Tensions rise after Syrian jet downed, missile attack

WASHINGTON • The tensions and the complexity of the Syrian civil war have been escalated by the shooting down of a Syrian warplane by a US fighter jet on Sunday and the same-day missile attack by Iran's Revolutionary Guards Corps from inside Iran at Islamic State in Iraq and Syria (ISIS) targets in Syria.

Russia's Defence Ministry said yesterday it would view as targets any flying objects over Syria in areas of the country where its air forces operate.

It also said it would now track all coalition flights west of the Euphrates River while suspending its use of a military hotline for avoiding incidents in Syrian airspace - accusing the US of failing to use the established communication hotline to warn Russia about downing the plane.

Russian Deputy Foreign Minister Sergei Ryabkov condemned the US action, describing it as an act of aggression.

"It is, if you like, help to those terrorists that the US is fighting against," Mr Ryabkov said.

Washington said the jet had dropped bombs near US-backed forces and Damascus said the plane was downed while flying a mission against ISIS militants.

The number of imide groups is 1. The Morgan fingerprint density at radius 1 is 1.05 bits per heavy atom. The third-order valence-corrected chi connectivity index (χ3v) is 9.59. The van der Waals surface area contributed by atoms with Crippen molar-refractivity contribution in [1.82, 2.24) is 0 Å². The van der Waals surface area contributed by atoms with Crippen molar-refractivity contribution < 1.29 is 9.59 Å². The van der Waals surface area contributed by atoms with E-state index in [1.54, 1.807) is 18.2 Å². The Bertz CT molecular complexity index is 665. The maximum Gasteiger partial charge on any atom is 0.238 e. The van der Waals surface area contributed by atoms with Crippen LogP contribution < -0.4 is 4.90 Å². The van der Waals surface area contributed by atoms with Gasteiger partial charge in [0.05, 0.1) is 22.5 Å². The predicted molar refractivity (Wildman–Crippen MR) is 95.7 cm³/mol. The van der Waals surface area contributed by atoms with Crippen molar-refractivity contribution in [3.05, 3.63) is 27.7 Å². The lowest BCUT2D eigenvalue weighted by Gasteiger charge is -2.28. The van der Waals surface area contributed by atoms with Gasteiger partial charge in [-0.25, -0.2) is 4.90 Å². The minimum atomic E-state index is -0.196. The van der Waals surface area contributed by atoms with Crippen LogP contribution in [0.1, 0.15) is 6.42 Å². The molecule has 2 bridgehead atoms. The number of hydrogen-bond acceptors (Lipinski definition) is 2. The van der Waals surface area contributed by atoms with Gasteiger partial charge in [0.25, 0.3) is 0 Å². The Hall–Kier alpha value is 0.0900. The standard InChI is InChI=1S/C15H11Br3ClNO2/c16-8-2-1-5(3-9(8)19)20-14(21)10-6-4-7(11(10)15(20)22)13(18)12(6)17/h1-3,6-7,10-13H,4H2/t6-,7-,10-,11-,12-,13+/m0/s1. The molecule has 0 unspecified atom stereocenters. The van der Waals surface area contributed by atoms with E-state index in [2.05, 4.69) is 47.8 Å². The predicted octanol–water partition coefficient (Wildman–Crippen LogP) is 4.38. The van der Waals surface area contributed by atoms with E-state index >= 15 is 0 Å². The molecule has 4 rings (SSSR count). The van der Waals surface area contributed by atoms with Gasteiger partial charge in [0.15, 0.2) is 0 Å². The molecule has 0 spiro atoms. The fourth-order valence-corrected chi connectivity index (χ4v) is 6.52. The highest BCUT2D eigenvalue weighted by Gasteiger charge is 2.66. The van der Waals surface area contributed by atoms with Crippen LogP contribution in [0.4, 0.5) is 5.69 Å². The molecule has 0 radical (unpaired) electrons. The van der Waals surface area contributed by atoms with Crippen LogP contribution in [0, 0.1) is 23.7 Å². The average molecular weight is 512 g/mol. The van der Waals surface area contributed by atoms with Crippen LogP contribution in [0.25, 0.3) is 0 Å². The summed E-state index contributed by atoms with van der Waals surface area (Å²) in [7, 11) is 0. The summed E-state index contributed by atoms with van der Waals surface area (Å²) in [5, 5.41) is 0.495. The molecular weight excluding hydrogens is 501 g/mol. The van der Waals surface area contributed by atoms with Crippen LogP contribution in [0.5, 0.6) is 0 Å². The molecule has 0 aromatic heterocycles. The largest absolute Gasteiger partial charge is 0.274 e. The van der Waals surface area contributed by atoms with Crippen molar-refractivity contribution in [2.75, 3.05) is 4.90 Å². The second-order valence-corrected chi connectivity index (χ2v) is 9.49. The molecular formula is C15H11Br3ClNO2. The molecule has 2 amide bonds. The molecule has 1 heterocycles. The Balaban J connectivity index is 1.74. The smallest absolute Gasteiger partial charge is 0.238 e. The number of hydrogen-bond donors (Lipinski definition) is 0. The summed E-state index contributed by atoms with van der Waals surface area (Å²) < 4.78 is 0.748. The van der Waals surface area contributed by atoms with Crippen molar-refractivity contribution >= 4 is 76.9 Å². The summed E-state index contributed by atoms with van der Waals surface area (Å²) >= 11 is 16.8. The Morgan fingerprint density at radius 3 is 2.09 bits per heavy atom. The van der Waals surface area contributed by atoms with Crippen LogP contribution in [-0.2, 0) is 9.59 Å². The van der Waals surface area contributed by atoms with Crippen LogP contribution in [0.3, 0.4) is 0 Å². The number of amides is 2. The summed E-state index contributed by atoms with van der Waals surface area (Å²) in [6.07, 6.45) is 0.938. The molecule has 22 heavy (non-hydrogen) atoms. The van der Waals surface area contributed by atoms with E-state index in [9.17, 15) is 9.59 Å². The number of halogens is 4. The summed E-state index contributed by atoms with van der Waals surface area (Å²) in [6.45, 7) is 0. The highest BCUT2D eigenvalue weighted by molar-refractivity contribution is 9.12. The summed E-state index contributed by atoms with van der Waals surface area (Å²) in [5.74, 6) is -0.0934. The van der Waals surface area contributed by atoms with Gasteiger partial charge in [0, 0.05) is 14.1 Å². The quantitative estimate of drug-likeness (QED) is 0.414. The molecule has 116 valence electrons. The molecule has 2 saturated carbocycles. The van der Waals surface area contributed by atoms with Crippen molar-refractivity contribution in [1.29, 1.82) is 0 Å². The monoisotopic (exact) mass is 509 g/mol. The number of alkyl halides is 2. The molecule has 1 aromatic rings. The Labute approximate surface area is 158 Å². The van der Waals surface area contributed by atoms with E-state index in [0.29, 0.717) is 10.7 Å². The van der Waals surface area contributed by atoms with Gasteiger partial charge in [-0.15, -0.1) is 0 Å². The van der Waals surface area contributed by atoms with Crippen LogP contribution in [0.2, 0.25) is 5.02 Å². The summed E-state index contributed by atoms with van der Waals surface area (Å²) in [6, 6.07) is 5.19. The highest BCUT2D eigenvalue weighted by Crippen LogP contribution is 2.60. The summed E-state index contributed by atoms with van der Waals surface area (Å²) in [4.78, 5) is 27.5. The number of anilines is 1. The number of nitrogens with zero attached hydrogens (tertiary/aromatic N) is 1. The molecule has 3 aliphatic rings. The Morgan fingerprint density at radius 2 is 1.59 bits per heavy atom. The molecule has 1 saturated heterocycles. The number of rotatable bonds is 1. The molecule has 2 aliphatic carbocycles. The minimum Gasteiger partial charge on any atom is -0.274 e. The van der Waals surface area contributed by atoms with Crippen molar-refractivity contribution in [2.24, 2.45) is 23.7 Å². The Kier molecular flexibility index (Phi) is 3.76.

It is the first time the US military has downed a Syrian aircraft since the civil war began in 2011, officials said.

Also on Sunday, Iran's Revolutionary Guards Corps launched six mid-range missiles at targets in Syria, hoping to punish ISIS forces responsible for the terror attacks in Teheran two weeks ago.

The Guards Corp said it successfully "targeted the headquarters and meeting place and suicide-car assembly line" of "ISIS terrorists" in the province of Deir el-Zour, where ISIS forces surround an estimated 200,000 people in a government-held section of the provincial capital of the same name.

The missile operation "is just a very small part of the capability of Iran's punitive force against the terrorists and its enemies", the Islamic Students' News Agency quoted Guards spokesman Ramezan Sharif as telling state TV.

"Regional and international allies of the terrorists must understand this missile operation is a warning message."

Iran had earlier insinuated that the US and Saudi Arabia - its chief regional foe - had encouraged the June 7 attacks on Iran's Parliament and the mausoleum of the late Supreme Leader, Ayatollah Ruhollah Khomeini, killing 17 people.

The Guards' missile strike sends a message that extends beyond the fighting in Syria, said non-resident fellow Amir Handjani at the Atlantic Council research centre.

It sends "a message to the Saudi-led alliance that 'our missiles have the range and the accuracy to strike anywhere in the region'".


A version of this article appeared in the print edition of The Straits Times on June 20, 2017, with the headline 'Tensions rise after Syrian jet downed, missile attack'. Print Edition | Subscribe